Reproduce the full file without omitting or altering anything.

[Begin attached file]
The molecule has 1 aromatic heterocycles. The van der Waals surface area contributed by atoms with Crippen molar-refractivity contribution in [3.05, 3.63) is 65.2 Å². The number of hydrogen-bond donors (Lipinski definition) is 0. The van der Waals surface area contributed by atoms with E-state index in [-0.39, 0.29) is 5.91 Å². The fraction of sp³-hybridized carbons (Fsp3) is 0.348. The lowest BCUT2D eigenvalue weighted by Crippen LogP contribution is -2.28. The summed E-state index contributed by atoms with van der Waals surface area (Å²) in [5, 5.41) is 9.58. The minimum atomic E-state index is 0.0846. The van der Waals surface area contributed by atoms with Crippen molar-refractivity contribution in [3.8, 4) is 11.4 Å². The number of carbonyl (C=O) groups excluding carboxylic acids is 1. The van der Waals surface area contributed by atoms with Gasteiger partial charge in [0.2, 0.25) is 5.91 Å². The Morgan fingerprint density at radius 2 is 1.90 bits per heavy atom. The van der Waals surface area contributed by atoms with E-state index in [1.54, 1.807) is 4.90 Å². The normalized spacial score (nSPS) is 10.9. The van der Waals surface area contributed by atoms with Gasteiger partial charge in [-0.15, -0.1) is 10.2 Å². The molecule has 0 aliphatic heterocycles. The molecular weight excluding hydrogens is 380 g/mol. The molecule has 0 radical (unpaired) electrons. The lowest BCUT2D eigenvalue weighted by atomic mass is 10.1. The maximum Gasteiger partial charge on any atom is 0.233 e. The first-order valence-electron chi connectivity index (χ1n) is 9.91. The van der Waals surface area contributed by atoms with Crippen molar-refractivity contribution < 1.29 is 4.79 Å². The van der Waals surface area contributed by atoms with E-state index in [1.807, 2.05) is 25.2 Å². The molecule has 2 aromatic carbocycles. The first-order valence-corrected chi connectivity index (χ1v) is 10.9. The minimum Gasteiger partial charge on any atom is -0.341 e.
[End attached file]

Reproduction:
The molecule has 1 aromatic heterocycles. The van der Waals surface area contributed by atoms with Crippen molar-refractivity contribution in [3.05, 3.63) is 65.2 Å². The number of hydrogen-bond donors (Lipinski definition) is 0. The van der Waals surface area contributed by atoms with E-state index in [-0.39, 0.29) is 5.91 Å². The fraction of sp³-hybridized carbons (Fsp3) is 0.348. The lowest BCUT2D eigenvalue weighted by Crippen LogP contribution is -2.28. The summed E-state index contributed by atoms with van der Waals surface area (Å²) in [5, 5.41) is 9.58. The minimum atomic E-state index is 0.0846. The van der Waals surface area contributed by atoms with Crippen molar-refractivity contribution in [3.8, 4) is 11.4 Å². The number of carbonyl (C=O) groups excluding carboxylic acids is 1. The van der Waals surface area contributed by atoms with Gasteiger partial charge in [0.2, 0.25) is 5.91 Å². The Morgan fingerprint density at radius 2 is 1.90 bits per heavy atom. The van der Waals surface area contributed by atoms with E-state index in [1.54, 1.807) is 4.90 Å². The normalized spacial score (nSPS) is 10.9. The van der Waals surface area contributed by atoms with Gasteiger partial charge in [-0.15, -0.1) is 10.2 Å². The molecule has 0 aliphatic heterocycles. The molecular weight excluding hydrogens is 380 g/mol. The molecule has 0 radical (unpaired) electrons. The lowest BCUT2D eigenvalue weighted by atomic mass is 10.1. The maximum Gasteiger partial charge on any atom is 0.233 e. The first-order valence-electron chi connectivity index (χ1n) is 9.91. The van der Waals surface area contributed by atoms with Crippen molar-refractivity contribution < 1.29 is 4.79 Å². The van der Waals surface area contributed by atoms with E-state index in [1.807, 2.05) is 25.2 Å². The molecule has 2 aromatic carbocycles. The first-order valence-corrected chi connectivity index (χ1v) is 10.9. The minimum Gasteiger partial charge on any atom is -0.341 e.